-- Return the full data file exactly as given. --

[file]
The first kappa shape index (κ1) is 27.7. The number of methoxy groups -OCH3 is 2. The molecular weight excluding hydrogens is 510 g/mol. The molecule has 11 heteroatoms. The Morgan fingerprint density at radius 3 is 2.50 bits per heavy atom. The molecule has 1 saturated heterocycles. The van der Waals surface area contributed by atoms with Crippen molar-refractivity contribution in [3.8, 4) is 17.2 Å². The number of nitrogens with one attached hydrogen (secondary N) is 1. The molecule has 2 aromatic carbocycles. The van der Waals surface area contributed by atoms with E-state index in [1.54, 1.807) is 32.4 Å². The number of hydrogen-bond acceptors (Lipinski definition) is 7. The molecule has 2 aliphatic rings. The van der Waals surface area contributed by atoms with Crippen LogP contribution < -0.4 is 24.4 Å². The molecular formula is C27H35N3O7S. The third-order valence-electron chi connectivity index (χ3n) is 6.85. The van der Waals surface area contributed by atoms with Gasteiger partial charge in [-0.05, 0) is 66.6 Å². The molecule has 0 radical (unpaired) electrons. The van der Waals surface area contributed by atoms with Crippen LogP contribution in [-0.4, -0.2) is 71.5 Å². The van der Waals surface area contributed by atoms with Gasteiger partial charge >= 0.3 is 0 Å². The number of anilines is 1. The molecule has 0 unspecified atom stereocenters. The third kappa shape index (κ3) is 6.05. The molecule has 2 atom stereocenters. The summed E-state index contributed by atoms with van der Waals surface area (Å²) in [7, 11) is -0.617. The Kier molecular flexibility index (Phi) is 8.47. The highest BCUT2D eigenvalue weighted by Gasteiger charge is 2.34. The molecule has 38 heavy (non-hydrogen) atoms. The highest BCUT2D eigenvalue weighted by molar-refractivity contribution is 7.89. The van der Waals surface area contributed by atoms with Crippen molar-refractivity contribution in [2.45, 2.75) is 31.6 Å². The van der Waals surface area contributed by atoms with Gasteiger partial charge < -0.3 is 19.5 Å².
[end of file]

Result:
The first kappa shape index (κ1) is 27.7. The number of methoxy groups -OCH3 is 2. The molecular weight excluding hydrogens is 510 g/mol. The molecule has 11 heteroatoms. The Morgan fingerprint density at radius 3 is 2.50 bits per heavy atom. The molecule has 1 saturated heterocycles. The van der Waals surface area contributed by atoms with Crippen molar-refractivity contribution in [3.8, 4) is 17.2 Å². The number of nitrogens with one attached hydrogen (secondary N) is 1. The molecule has 2 aromatic carbocycles. The van der Waals surface area contributed by atoms with E-state index in [1.54, 1.807) is 32.4 Å². The number of hydrogen-bond acceptors (Lipinski definition) is 7. The molecule has 2 aliphatic rings. The van der Waals surface area contributed by atoms with Crippen LogP contribution < -0.4 is 24.4 Å². The molecular formula is C27H35N3O7S. The third-order valence-electron chi connectivity index (χ3n) is 6.85. The van der Waals surface area contributed by atoms with Gasteiger partial charge in [-0.05, 0) is 66.6 Å². The molecule has 0 radical (unpaired) electrons. The van der Waals surface area contributed by atoms with Crippen LogP contribution in [-0.4, -0.2) is 71.5 Å². The van der Waals surface area contributed by atoms with Gasteiger partial charge >= 0.3 is 0 Å². The number of anilines is 1. The molecule has 0 unspecified atom stereocenters. The third kappa shape index (κ3) is 6.05. The molecule has 2 atom stereocenters. The summed E-state index contributed by atoms with van der Waals surface area (Å²) in [7, 11) is -0.617. The Kier molecular flexibility index (Phi) is 8.47. The highest BCUT2D eigenvalue weighted by Gasteiger charge is 2.34. The molecule has 38 heavy (non-hydrogen) atoms. The highest BCUT2D eigenvalue weighted by molar-refractivity contribution is 7.89. The van der Waals surface area contributed by atoms with Crippen molar-refractivity contribution in [2.45, 2.75) is 31.6 Å². The van der Waals surface area contributed by atoms with Gasteiger partial charge < -0.3 is 19.5 Å².